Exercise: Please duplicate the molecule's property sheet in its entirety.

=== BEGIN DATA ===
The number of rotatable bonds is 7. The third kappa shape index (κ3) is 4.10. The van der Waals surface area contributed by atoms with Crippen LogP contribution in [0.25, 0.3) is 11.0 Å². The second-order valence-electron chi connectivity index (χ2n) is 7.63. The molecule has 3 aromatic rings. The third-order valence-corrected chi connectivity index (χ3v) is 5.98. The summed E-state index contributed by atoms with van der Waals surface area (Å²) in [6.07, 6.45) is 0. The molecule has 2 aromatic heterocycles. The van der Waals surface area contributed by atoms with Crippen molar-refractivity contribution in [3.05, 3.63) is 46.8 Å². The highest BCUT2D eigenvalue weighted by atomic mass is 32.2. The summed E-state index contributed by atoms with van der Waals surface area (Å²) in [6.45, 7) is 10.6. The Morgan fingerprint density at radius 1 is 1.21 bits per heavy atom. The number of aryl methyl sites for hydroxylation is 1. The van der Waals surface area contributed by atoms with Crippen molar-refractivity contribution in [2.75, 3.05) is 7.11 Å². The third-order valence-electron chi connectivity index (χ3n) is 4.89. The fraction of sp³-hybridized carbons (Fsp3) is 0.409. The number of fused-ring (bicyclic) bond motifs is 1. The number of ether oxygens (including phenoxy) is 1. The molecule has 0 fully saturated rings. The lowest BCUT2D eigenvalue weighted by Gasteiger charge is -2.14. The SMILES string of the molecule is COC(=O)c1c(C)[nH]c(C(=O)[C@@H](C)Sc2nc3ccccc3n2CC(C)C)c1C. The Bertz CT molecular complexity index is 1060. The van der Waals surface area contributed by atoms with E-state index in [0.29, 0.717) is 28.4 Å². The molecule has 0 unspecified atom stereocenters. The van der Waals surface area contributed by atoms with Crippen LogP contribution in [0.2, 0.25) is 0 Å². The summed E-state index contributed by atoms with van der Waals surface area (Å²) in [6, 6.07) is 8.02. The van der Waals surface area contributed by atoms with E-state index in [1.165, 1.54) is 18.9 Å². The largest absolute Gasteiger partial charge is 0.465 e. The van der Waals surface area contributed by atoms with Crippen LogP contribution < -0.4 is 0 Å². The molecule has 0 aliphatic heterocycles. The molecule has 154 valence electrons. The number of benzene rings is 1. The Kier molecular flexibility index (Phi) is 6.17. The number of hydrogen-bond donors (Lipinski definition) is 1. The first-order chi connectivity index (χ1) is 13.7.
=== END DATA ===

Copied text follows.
The number of rotatable bonds is 7. The third kappa shape index (κ3) is 4.10. The van der Waals surface area contributed by atoms with Crippen LogP contribution in [0.25, 0.3) is 11.0 Å². The second-order valence-electron chi connectivity index (χ2n) is 7.63. The molecule has 3 aromatic rings. The third-order valence-corrected chi connectivity index (χ3v) is 5.98. The summed E-state index contributed by atoms with van der Waals surface area (Å²) in [6.07, 6.45) is 0. The molecule has 2 aromatic heterocycles. The van der Waals surface area contributed by atoms with Crippen molar-refractivity contribution in [3.05, 3.63) is 46.8 Å². The highest BCUT2D eigenvalue weighted by atomic mass is 32.2. The summed E-state index contributed by atoms with van der Waals surface area (Å²) in [6.45, 7) is 10.6. The Morgan fingerprint density at radius 1 is 1.21 bits per heavy atom. The number of aryl methyl sites for hydroxylation is 1. The van der Waals surface area contributed by atoms with Crippen molar-refractivity contribution in [2.75, 3.05) is 7.11 Å². The third-order valence-electron chi connectivity index (χ3n) is 4.89. The fraction of sp³-hybridized carbons (Fsp3) is 0.409. The number of fused-ring (bicyclic) bond motifs is 1. The number of ether oxygens (including phenoxy) is 1. The molecule has 0 fully saturated rings. The lowest BCUT2D eigenvalue weighted by Gasteiger charge is -2.14. The SMILES string of the molecule is COC(=O)c1c(C)[nH]c(C(=O)[C@@H](C)Sc2nc3ccccc3n2CC(C)C)c1C. The Bertz CT molecular complexity index is 1060. The van der Waals surface area contributed by atoms with E-state index in [0.29, 0.717) is 28.4 Å². The molecule has 0 unspecified atom stereocenters. The van der Waals surface area contributed by atoms with Crippen LogP contribution in [0.2, 0.25) is 0 Å². The summed E-state index contributed by atoms with van der Waals surface area (Å²) in [6, 6.07) is 8.02. The van der Waals surface area contributed by atoms with E-state index in [1.165, 1.54) is 18.9 Å². The largest absolute Gasteiger partial charge is 0.465 e. The van der Waals surface area contributed by atoms with Crippen LogP contribution < -0.4 is 0 Å². The molecule has 0 aliphatic heterocycles. The molecule has 154 valence electrons. The number of benzene rings is 1. The Kier molecular flexibility index (Phi) is 6.17. The number of hydrogen-bond donors (Lipinski definition) is 1. The first-order chi connectivity index (χ1) is 13.7.